JERSEY CITY, NJ - While not likely to be the last to throw his hat in the November council race, Kevin Bing is the latest of the candidates to announce that he will seek a seat on the city council in the Nov. 2 election.

Bing, the former president of the Journal Square Community Association, will oppose incumbent Richard Boggiano and challenger Tom Zuppa. Zuppa has been very active in the Ward C race over the last few weeks, trying to drum up support among those that might be dissatisfied with Boggiano’s decision to run on a ticket headed by Mayor Steven Fulop.

Bing was one of the people who criticized Boggiano for abstaining on a resolution that called for the impeachment of former President Donald Trump and the resignation of GOP representatives who challenged the validity of the election that resulted in Joe Biden becoming president – this in the wake of protest that saw protestors gaining access to the Capitol Building on Jan. 6.

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Although the resolution was based on information that has since been retracted from publications such as The New York Times – in regard to how one of the Capitol police officers died – Bing and several other Jersey City Democratic committee members asked the Jersey City Democratic Organization not to fund Boggiano’s campaign. This was countered by nearly three dozen other committee people who came out in support of Boggiano.

“We hear a lot from a very small group of people about these issues,” Boggiano said. “But there are a lot more people who feel the way I do.”

But some longtime supporters of Boggiano have also criticized his move to join the Fulop ticket. In the past, Boggiano has been seen as an opponent of Fulop and has won his seat previously against the powerful Fulop political machine.

Bing’s entry into the race adds a new wrinkle for representation of the rapidly transforming Journal Square section of the city. 

In a statement, Bing said Ward C is going through big changes and hopes to bring what he calls “bold vision and leadership” to address some of the issues. Bing is expected to hold a series of remote events to get input from the community.

Meanwhile, in Ward D, Danielle Freire may challenge Fulop-backed Councilman Yousef Saleh.

Freire, who works for a non-profit organization, hopes to generate a grassroots campaign against the incumbent.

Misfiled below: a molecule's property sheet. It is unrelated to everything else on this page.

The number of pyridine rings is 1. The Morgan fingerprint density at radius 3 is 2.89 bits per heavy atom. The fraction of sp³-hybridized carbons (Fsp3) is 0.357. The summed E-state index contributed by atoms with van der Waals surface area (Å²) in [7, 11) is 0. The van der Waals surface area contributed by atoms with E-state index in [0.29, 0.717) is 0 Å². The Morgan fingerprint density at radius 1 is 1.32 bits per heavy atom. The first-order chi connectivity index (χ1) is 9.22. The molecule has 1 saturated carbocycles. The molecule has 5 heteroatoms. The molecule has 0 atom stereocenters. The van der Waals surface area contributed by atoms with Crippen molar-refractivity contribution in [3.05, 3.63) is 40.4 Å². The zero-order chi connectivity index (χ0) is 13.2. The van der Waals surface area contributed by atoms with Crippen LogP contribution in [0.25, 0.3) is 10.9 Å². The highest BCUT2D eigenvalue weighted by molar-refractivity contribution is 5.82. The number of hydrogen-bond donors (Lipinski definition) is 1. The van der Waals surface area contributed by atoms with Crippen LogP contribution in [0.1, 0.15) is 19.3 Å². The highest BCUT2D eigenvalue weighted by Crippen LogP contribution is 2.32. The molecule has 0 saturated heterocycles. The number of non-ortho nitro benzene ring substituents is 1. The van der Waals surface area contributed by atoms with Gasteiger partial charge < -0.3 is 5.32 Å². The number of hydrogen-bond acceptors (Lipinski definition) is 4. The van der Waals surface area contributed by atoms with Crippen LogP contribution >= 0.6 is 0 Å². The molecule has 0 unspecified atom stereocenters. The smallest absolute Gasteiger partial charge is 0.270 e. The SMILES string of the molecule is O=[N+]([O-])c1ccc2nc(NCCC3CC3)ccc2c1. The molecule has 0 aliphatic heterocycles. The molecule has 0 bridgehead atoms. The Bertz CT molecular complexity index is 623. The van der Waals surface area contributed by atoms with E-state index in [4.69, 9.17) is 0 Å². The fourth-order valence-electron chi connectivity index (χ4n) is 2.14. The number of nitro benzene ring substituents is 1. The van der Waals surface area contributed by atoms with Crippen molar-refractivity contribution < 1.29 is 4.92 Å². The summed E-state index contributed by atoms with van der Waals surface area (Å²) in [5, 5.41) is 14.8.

She is positioning herself as critical of the powerful influence of developers on city officials and appears to be building a campaign based on some progressive issues. Her campaign also appears to be focused on critical issues currently facing the city such as the need for additional affordable houses, programs for youth, funding schools properly, and support for the arts community.

Saleh, who was appointed last year to the city council after the death of Councilman Michael Yun, won the seat in a special election last November, but must once again defend it in the upcoming election.

Joel Brooks, a member of the Hudson County branch of Northern New Jersey Democratic Socialists of America and the Hudson County Progressive Alliance, appears poised to challenge Councilwoman Mira Prinz-Arey in Ward B. He has already staked out his position on the need for affordable housing and is critical of those on the Fulop ticket who are taking donations from corporate real estate interests and police unions.

Ward B is seen as one of the key locations for future development with the breaking of ground on the massive Bayfront redevelopment area along Route 440, a signature piece for the Fulop Administration touting large scale construction of affordable housing there.

Frank “Educational” Gilmore has announced his candidacy for city council in Ward F, challenging incumbent Councilman Jermaine Robinson. Ward F is facing serious gentrification issues, and Robinson has come under fire by some members of the community for his support of a large project near Berry Lane Park. While he said the area will get a sorely needed community center in exchange for the project’s approval, critics like Gilmore have questioned the size of the project and other details regarding its approval.

Robinson and Prinz-Arey are members of the Fulop ticket along with Ward A Councilwoman Denise Ridley and at large Councilmembers Daniel Rivera and Joyce Watterman.

Amy DeGise, who serves as the chair for the Hudson County Democratic Organization, is running on the Fulop ticket to replace Councilman Rolando Lavarro – who has not yet announced whether he will seek reelection, but may eventually run as mayor against Fulop.

Fulop has also tapped Municipal Prosecutor Jake Hudnut to challenge Councilman James Solomon in Ward E.

The Fulop team has a significant advantage when it comes to money. Recently, at a fundraiser held in Bayonne, the team raised $350,000, boosting the reelection war chest to $1.75 million.

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